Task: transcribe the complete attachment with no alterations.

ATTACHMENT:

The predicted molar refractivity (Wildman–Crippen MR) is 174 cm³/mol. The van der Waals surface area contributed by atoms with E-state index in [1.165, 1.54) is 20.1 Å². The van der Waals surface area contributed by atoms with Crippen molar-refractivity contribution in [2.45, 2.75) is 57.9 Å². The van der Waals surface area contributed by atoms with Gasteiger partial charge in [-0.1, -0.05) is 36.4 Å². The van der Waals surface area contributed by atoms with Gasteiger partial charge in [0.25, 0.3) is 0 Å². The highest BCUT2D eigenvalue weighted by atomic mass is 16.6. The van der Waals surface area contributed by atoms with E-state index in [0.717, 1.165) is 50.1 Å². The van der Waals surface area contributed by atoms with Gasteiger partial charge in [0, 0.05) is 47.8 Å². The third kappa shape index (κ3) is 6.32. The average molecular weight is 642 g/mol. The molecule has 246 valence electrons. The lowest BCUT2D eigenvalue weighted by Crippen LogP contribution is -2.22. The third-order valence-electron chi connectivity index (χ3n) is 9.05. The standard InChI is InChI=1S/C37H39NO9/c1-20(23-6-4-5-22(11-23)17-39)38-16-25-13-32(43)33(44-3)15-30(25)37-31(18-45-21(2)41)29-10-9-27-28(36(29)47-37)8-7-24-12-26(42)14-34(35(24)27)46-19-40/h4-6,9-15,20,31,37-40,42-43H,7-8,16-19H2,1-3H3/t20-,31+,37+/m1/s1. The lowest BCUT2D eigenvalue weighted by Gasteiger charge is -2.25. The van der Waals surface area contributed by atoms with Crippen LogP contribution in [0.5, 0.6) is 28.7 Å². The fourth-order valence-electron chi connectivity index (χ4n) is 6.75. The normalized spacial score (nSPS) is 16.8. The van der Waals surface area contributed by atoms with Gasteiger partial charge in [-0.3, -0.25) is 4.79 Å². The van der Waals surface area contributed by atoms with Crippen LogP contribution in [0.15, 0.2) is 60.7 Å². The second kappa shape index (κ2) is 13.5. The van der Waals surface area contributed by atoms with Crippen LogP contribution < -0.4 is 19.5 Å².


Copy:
The predicted molar refractivity (Wildman–Crippen MR) is 174 cm³/mol. The van der Waals surface area contributed by atoms with E-state index in [1.165, 1.54) is 20.1 Å². The van der Waals surface area contributed by atoms with Crippen molar-refractivity contribution in [2.45, 2.75) is 57.9 Å². The van der Waals surface area contributed by atoms with Gasteiger partial charge in [-0.1, -0.05) is 36.4 Å². The van der Waals surface area contributed by atoms with Gasteiger partial charge in [0.25, 0.3) is 0 Å². The highest BCUT2D eigenvalue weighted by atomic mass is 16.6. The van der Waals surface area contributed by atoms with E-state index in [0.717, 1.165) is 50.1 Å². The van der Waals surface area contributed by atoms with Gasteiger partial charge in [0, 0.05) is 47.8 Å². The third kappa shape index (κ3) is 6.32. The average molecular weight is 642 g/mol. The molecule has 246 valence electrons. The lowest BCUT2D eigenvalue weighted by Crippen LogP contribution is -2.22. The third-order valence-electron chi connectivity index (χ3n) is 9.05. The standard InChI is InChI=1S/C37H39NO9/c1-20(23-6-4-5-22(11-23)17-39)38-16-25-13-32(43)33(44-3)15-30(25)37-31(18-45-21(2)41)29-10-9-27-28(36(29)47-37)8-7-24-12-26(42)14-34(35(24)27)46-19-40/h4-6,9-15,20,31,37-40,42-43H,7-8,16-19H2,1-3H3/t20-,31+,37+/m1/s1. The lowest BCUT2D eigenvalue weighted by Gasteiger charge is -2.25. The van der Waals surface area contributed by atoms with Crippen LogP contribution in [0.5, 0.6) is 28.7 Å². The fourth-order valence-electron chi connectivity index (χ4n) is 6.75. The normalized spacial score (nSPS) is 16.8. The van der Waals surface area contributed by atoms with Gasteiger partial charge in [-0.3, -0.25) is 4.79 Å². The van der Waals surface area contributed by atoms with Crippen LogP contribution in [0.15, 0.2) is 60.7 Å². The second kappa shape index (κ2) is 13.5. The van der Waals surface area contributed by atoms with Crippen LogP contribution < -0.4 is 19.5 Å².